Everything seemed to be in place for the part-privatisation of AENA until it emerged this week that the planned flotation of 28 percent of the agency’s capital will not go ahead in November as planned.
The Economy Ministry has convinced the infrastructure ministry responsible for AENA that the financial arrangements for the sale of shares had a fatal flaw. The auditor tasked with signing a so-called ‘comfort letter’ in which the company’s accounts are given a seal of approval before the sell-off was not chosen by a public tender process.
The government asked for official legal advice on the matter and finally the doubts won out, halting any progress for now on what would be the biggest privatisation operation in Spain for the past 16 years.
Spanish governments of different political stripes have long considered the privatisation of AENA, but any plan has always involved continued state participation. Now officials suggest that at least until February 2015, these latest plans for flotation will remain on ice.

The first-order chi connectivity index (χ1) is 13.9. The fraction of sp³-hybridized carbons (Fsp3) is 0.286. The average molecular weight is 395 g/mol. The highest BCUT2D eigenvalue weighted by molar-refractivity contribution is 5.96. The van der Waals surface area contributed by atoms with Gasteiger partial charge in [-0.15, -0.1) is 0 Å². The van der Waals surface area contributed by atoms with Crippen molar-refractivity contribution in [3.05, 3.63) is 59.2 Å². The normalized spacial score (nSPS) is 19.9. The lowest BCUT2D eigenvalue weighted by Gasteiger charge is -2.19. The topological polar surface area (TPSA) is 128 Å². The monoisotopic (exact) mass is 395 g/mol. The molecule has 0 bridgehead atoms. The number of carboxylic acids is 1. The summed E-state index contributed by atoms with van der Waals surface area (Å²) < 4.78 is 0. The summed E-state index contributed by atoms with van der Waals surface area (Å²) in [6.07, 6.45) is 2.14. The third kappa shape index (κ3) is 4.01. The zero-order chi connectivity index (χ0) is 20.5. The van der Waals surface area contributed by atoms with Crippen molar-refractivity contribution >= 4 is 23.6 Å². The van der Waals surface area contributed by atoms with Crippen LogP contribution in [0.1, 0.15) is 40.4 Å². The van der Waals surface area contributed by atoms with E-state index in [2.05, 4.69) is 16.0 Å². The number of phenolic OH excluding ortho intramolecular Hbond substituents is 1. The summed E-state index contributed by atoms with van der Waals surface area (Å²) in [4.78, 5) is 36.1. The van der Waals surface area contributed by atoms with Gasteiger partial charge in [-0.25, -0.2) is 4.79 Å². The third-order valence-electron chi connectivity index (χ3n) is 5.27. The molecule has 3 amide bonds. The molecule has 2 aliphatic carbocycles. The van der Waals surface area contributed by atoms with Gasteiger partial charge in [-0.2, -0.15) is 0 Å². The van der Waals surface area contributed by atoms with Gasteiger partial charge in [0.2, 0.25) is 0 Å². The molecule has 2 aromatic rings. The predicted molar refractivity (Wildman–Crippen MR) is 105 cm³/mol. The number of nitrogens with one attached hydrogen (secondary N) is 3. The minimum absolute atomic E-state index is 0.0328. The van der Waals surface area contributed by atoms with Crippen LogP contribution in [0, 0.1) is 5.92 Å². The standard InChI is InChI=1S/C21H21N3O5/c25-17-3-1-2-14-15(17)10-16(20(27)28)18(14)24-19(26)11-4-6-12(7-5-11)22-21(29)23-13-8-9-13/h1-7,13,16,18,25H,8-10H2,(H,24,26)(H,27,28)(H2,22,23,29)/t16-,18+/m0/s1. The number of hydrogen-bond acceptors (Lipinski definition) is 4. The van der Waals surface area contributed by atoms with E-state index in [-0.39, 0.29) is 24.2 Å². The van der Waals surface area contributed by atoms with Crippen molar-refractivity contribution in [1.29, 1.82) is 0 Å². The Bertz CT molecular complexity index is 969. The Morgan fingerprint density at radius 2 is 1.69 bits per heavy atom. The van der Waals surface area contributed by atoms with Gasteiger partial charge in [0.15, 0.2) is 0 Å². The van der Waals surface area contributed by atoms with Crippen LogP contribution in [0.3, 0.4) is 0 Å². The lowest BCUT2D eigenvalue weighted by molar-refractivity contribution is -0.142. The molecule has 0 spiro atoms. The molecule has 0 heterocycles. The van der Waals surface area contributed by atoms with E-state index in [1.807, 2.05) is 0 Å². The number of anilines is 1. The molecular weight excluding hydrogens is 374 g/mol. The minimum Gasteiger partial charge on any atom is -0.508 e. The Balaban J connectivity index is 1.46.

According to the newspaper El País, which makes mention of “tension” between the ministries concerned in the operation, hundreds of privatisations and share deals in Spain and elsewhere have been signed off on by the company’s regular auditor as was the case with the proposed AENA sell-off, approved by PricewaterhouseCoopers.
Before the planned launch of the public share offer, AENA had already selected the March family investment firm, construction company Ferrovial and the British fund TCI as buyers of a further 21-percent tranche of its capital.
The price for shares was to have been fixed on November 10th, with the likely range being between €41.5 ($52) and €53.5, which would have valued the company at between €6.23 billion and €8.03 billion.